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Re: one more point

Re: one more point

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Posted by thanbey on June 16, 2000 at 12:01:13:

In Reply to: Re: one more point posted by RIchard on June 16, 2000 at 05:03:25:

: : : : I found out yesterday from my girlfriend of 4 months that 2 years ago she contracted Hep C. I have been looking for information on how best to minimise the risk of my becoming infected. I have also been trying to guage the likelihood of having become infected over the last 4 months.

: : : : From what I understand she suffered and recovered from acute Hep C. My question is that none of the info on the web says whether recovery from acute hepatitis means that the virus is no longer present in the body. As such I am unsure whether I may have been exposed over the last 4 months and should see my doctor.

: : : : thanks

: : : : Richard

: : : Dear Richard,

: : : first, let's clear up some misconceptions that may cause you and others some distress if left unsaid.

: : : The first thing is, if you have never had a test for hepC and now test positive, there is no way to be sure you contracted it from your current girlfriend unless you are in an acute phase.

: : : Second, common sense says to use condoms in new relationships to prevent the transmission of any sexually transmitted disease. The risk of transmission of one disease greatly increases if there is already an STD in your history (herpes or chlymidia, for example).

: : : Acute HCV is when you have a brand new infection. Once antibodies are made in the body, the body has seroconverted and the infection has become chronic. This usually happens within the first six months, but could be longer, particularly in children.

: : : About 15-20% of people spontaneously clear the virus without any intervention. A PCR-RNA test is the only way to know whether this has actually occured. That sounds as though what your girlfriend (lucky lady!) has had happen. But, check to be sure this is what she means and this is what the doctor said. In the last two years, a lot has changed in our knowledge and the accuracy of the tests.

: : : Lastly, sexual transmission risks are very low. (higher if another STD is present) Men give it to women and women do not give it to men. So, the chances of your girlfriend having infected you are one zillionth.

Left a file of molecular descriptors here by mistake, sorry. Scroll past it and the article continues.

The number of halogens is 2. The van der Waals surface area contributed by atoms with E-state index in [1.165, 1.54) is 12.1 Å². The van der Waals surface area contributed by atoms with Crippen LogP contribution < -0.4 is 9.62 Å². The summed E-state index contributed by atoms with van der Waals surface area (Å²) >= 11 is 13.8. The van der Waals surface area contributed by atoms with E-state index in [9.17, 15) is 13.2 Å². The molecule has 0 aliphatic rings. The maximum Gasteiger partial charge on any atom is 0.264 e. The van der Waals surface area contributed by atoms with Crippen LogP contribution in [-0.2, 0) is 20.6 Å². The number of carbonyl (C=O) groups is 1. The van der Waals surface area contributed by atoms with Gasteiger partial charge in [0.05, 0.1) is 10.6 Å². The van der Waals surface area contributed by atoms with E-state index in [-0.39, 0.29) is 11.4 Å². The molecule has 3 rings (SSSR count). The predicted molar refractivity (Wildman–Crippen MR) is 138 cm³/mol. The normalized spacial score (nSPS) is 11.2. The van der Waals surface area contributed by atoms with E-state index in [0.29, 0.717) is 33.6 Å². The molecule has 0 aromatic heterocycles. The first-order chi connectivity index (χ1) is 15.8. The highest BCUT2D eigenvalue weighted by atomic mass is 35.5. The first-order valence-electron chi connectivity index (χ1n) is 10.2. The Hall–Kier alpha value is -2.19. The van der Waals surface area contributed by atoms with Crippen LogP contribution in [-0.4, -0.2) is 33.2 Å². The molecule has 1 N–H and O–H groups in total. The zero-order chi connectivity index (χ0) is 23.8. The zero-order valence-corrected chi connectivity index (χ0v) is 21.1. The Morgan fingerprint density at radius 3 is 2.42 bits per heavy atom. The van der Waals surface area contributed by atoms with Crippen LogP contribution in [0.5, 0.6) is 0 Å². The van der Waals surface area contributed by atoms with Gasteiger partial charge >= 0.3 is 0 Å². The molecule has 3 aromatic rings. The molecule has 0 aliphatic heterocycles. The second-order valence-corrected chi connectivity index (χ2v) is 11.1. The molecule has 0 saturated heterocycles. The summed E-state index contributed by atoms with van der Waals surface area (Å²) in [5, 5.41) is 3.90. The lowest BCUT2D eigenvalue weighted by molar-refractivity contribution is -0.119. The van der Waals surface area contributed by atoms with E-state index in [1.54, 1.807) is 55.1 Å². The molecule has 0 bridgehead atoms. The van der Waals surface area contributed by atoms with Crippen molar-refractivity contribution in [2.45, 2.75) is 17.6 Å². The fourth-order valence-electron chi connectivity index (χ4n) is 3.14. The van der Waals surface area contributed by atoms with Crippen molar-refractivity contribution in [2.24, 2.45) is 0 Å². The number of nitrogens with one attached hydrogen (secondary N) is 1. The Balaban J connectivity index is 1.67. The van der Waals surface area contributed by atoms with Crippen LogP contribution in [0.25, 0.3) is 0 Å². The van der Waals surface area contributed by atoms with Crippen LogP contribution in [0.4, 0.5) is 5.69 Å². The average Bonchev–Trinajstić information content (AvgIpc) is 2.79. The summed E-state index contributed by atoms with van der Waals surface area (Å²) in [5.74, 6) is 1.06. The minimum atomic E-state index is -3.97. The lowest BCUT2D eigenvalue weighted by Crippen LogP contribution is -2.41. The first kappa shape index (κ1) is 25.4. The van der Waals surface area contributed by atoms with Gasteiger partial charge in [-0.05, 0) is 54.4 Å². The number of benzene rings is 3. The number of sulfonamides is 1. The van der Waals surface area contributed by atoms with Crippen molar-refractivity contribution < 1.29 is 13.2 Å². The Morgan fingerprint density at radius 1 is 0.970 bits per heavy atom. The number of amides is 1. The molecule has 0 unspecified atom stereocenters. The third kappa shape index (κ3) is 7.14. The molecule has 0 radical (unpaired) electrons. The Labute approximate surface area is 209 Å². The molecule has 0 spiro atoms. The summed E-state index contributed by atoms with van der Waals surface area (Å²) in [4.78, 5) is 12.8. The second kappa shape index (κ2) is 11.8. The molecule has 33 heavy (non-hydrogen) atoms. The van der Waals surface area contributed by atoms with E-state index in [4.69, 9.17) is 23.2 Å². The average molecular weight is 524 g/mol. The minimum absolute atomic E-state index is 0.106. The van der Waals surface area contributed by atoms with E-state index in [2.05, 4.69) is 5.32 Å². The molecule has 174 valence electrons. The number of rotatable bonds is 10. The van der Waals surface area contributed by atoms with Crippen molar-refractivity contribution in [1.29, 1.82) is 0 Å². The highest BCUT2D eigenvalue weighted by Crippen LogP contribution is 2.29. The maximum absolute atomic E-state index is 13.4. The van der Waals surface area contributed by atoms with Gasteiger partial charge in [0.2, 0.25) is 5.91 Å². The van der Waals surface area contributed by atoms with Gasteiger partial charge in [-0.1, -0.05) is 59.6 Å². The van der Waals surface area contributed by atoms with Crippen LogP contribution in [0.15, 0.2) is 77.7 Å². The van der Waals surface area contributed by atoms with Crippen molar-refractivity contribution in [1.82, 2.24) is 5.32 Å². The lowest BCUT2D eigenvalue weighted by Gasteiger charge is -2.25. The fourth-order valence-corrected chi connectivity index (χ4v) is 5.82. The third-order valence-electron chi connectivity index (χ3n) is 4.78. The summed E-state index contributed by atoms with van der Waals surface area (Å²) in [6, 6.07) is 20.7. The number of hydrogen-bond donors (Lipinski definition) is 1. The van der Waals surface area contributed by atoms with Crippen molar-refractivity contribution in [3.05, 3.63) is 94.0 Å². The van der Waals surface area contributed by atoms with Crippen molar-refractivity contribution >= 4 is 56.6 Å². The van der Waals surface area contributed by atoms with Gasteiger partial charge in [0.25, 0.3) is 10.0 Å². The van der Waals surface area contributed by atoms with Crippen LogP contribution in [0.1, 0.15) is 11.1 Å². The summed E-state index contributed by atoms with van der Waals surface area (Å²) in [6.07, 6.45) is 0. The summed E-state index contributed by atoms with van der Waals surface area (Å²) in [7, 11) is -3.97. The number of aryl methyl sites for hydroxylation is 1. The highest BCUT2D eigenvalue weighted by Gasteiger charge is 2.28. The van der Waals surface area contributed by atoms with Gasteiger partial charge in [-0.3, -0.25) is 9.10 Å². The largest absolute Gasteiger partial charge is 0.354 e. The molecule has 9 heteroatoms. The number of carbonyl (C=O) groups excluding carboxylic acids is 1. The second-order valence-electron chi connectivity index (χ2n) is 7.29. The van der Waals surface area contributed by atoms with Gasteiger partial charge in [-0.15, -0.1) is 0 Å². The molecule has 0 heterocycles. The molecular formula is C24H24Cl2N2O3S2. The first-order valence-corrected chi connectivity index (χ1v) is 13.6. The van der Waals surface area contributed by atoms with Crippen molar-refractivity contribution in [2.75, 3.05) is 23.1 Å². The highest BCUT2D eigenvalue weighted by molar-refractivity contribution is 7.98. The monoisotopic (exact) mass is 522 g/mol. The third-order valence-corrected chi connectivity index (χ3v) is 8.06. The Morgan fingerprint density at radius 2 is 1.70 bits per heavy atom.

: : : Get a test. Use condoms (please), and if your girlfriend drinks alcohol, be sure to tell her that new information suggests this could bring the infection to life if any of those germs are hiding out in her body. Smoking is linked to liver cancer and she may be a increased risk with her history.

: : : Good luck. I hope this helps,

: : : thanbey

: : :

: :
: : An antibody test will not confirm a new infection. Only the Roche PCR can do that because you are in the six month window when antibodies may not have formed. It is expensive, but it will give you the answer for sure.

: : th

: Thanks - I will have to check with her regarding her recovery, she is Eastern European so I am unsure of the quality of her testing/doctors. She does suffer liver pains if she drinks alcohol - which was what prompted her to tell me in the first place. Is that an indication of a continued chronic infection?

: We always use condoms though that is never 100%(I know for sure that I have come into contact with menstrual blood on one occasion.)

: A couple more follow up questions, if you have time
: 1. what does "seroconverted" mean?
: 2. you said that "women do not give it to men" - is this statistically? It is the first time I have read of a bias like that. Most articles seem to imply that blood contact is blood contact, full-stop.

: Thanks again, it is obvious from the number of postings that you put in a lot of time into this message board, I for one am very grateful that you do.

Dear Richard,

I am going to tell you that your girlfriend should not drink any alcohol. AT ALL!

For her own sake, she should be evaluated carefully by a knowledgeable specialist in liver disease. ASAP.

To your questions,

You are correct that blood to blood contact is the predominent mode of transmission. If there is contact with menstrual blood by an open wound or sore on you, then that would be a risk for transmission.

However, in the usual course of events, there is virus in semen. This means that, physiologically speaking, women are at greater risk from men. Unless a man has a wound on his penis, it is the menstruating woman
who has the open wound (the shedding of the uterine lining) since women accept the seminal fluid into their internal organs.

Thus it is that women are at great risk for sexual transmission than men. I have been told that there is no documented case of a woman becoming positive from a male sexual partner. The reverse is not true. However, this cannot be taken to mean that the facts are all known.
I would say that that is not the case.

Since you ahve been using condoms, then I would breathe easier. But, a test would tell the tale.

Serovonversion is when the body starts to manufacture antibodies and the condition has become a chronic disease.
For purposes of testing, it means that an antibody test may not be accurate for at least the first six months after exposure.
However, if there is replicating virus during that time, then a PCR-RNA would detect the active disease because it is testing for
the presence of the DNA of the virus itself, not just the antibodies made by your body.

I hope this helps.

Lastly, I founded the first organization in the United States dedicated to Hepatitis C in 1992.
I found this site and was disappointed in the content given the obvious resources spent on it. So, I started
answering questions when I have time (it doesn't take a lot of time, really).

It is nice to know that people notice your efforts. Thanks for that.


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